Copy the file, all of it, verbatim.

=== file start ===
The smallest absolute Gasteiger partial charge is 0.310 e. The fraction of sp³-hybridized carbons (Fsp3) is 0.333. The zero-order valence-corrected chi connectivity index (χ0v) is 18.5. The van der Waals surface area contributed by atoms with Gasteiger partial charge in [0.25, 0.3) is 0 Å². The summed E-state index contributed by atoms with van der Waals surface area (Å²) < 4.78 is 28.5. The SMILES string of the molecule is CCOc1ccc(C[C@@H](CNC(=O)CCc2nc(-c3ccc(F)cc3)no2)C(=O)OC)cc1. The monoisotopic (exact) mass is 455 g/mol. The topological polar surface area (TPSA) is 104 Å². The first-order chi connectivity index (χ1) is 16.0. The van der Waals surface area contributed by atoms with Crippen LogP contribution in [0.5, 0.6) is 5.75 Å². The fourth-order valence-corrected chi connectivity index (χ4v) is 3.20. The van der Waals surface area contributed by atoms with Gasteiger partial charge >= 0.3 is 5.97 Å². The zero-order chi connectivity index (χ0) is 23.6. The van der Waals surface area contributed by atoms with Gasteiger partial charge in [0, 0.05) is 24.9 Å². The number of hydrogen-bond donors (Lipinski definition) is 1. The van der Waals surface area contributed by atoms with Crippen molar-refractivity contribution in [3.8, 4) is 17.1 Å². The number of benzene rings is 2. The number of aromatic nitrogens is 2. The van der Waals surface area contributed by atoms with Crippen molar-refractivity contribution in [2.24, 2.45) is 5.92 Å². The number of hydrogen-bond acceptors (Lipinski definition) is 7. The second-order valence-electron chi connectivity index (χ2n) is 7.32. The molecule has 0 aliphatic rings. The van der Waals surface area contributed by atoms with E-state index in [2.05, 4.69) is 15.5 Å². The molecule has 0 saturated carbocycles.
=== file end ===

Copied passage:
The smallest absolute Gasteiger partial charge is 0.310 e. The fraction of sp³-hybridized carbons (Fsp3) is 0.333. The zero-order valence-corrected chi connectivity index (χ0v) is 18.5. The van der Waals surface area contributed by atoms with Gasteiger partial charge in [0.25, 0.3) is 0 Å². The summed E-state index contributed by atoms with van der Waals surface area (Å²) < 4.78 is 28.5. The SMILES string of the molecule is CCOc1ccc(C[C@@H](CNC(=O)CCc2nc(-c3ccc(F)cc3)no2)C(=O)OC)cc1. The monoisotopic (exact) mass is 455 g/mol. The topological polar surface area (TPSA) is 104 Å². The first-order chi connectivity index (χ1) is 16.0. The van der Waals surface area contributed by atoms with Crippen LogP contribution in [0.5, 0.6) is 5.75 Å². The fourth-order valence-corrected chi connectivity index (χ4v) is 3.20. The van der Waals surface area contributed by atoms with Gasteiger partial charge >= 0.3 is 5.97 Å². The zero-order chi connectivity index (χ0) is 23.6. The van der Waals surface area contributed by atoms with Gasteiger partial charge in [0, 0.05) is 24.9 Å². The number of hydrogen-bond donors (Lipinski definition) is 1. The van der Waals surface area contributed by atoms with Crippen molar-refractivity contribution in [3.8, 4) is 17.1 Å². The number of benzene rings is 2. The number of aromatic nitrogens is 2. The van der Waals surface area contributed by atoms with Crippen molar-refractivity contribution in [2.24, 2.45) is 5.92 Å². The number of hydrogen-bond acceptors (Lipinski definition) is 7. The second-order valence-electron chi connectivity index (χ2n) is 7.32. The molecule has 0 aliphatic rings. The van der Waals surface area contributed by atoms with E-state index in [2.05, 4.69) is 15.5 Å². The molecule has 0 saturated carbocycles.